‘The Office’ Showrunners Reveal How Their Lives Inspired Some of the Show’s Funniest Moments

The Office ended in 2013. But as Brian Baumgartner explores in his podcasts, it’s still one of the most popular streaming shows among today’s audiences. How can a show about a failing paper company be so appealing to generations of people who rarely use paper? There’s no definitive answer to that question. Still, the writers, actors, and people behind the scenes of The Office each made a significant impact on the moments that have allowed the NBC comedy the staying power it has today.

John Krasinski as Jim Halpert in a moment at his Stamford desk from season 3 of 'The Office'
John Krasinski | Justin Lubin/NBCU Photo Bank/NBCUniversal via Getty Images via Getty Images

‘Call of Duty’ and other moments from ‘The Office’ casts’ lives inspire the show

In season 3 of The Office, Jim Halpert (John Krasinski) is working at the Stamford, Connecticut branch of Dunder Mifflin. Jim was used to time-wasting exercises in Scranton. But he wasn’t prepared to play Call of Duty as a team-building activity. 

Ironically, this moment was inspired by what the writers and showrunners were doing behind the scenes. “We played Call of Duty a lot,” Lee Eisenberg recalls to Baumgartner in the “I Don’t Care, Fire Me” episode of An Oral History of The Office. According to Jenna Fischer’s podcast Office Ladies, producer Kent Zbornak installed the game on everyone’s computers to “blow off steam during edit sessions.”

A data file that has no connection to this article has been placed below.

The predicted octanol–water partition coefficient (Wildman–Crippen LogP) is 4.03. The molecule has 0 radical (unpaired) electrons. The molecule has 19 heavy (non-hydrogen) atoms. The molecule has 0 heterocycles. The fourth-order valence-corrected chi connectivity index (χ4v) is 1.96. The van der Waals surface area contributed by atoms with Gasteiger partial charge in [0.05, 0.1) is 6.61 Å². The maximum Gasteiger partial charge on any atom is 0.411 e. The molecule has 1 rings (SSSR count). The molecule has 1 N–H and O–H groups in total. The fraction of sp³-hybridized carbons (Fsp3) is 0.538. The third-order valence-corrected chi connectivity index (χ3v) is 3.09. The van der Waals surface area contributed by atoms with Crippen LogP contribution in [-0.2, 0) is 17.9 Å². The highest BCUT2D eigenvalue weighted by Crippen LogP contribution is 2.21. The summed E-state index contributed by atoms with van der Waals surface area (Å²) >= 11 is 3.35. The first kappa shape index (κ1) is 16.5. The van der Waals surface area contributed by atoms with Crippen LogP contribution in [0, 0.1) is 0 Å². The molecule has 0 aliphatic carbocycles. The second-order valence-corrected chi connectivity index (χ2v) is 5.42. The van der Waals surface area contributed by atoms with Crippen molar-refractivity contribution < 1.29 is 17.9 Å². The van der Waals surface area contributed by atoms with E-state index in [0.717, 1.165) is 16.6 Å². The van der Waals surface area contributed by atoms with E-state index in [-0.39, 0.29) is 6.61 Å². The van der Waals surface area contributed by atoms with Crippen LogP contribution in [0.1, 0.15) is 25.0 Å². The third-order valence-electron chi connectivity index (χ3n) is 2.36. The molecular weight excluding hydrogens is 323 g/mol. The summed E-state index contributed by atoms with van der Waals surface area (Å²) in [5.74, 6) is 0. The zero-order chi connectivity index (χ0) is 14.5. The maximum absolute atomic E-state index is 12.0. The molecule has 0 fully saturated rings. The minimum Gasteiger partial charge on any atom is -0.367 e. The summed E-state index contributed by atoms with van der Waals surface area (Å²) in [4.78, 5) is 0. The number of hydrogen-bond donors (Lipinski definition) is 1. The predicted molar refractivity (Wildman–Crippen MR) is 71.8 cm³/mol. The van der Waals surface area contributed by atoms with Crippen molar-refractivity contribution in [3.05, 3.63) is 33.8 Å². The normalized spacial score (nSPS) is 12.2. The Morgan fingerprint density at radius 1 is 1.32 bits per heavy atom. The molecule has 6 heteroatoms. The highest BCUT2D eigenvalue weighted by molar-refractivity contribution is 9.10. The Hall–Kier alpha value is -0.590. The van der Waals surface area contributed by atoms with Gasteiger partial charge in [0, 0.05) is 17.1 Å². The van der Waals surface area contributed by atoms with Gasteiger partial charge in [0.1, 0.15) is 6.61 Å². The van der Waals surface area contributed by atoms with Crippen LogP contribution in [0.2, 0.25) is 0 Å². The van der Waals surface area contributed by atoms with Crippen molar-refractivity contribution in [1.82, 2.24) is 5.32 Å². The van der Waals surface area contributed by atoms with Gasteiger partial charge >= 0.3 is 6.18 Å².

‘The Office’ casts’ experiences become ‘fodder’ for moments in the show  

“Everything is fodder,” Eisenberg mentions to Baumgartner on his podcast. Call of Duty wasn’t the only real-life thing that inspired the show. The interview Jim and Pam sit through for a daycare in the season 6 episode “Sabre” happened to one of the writers. 

“The idea to have Jim walk in on the daycare owner came from one of our writers, Halsted Sullivan,” producer Jen Celotta told Office Tally, adding: 

Right before his interview for Williams College, he walked in on his interviewer going to the bathroom. He went into the meeting and said that there was no getting around it — they were both uncomfortable and the whole interview was awkward. He said it was so bad that he never even applied to Williams!”

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As Eisenberg explains it, “… it’s like you’re writing about an office, you’re writing a show about co-workers…” but that’s what the writers, actors, producers, and directors all were — colleagues. “It all turns into something,” Eisenberg adds. “When you’re doing a show about people trying to make it through the day, everything becomes up for grabs.”

‘The Office’ writers use the ‘double duty’ method to write jokes that also exist to further the story

Producer and writer Mike Schur remembers showrunner Greg Daniels having a “Double Duty” policy while working on the comedy series. “Mike’s thing was we have such a limited time here,” Schur explains to Baumgartner. “Bad sitcoms split their lines, [where] some are jokes and some [further the] story.” But The Office didn’t want to be another “bad sitcom.” 

“If you separate the story and the jokes [and] cut all the jokes to get the story and have nothing but a story,” Schur adds. To avoid this, Daniels pushed writers to strive to make the story funny at all times. In other words, he wanted jokes and narrative to have a “double duty” in any given script.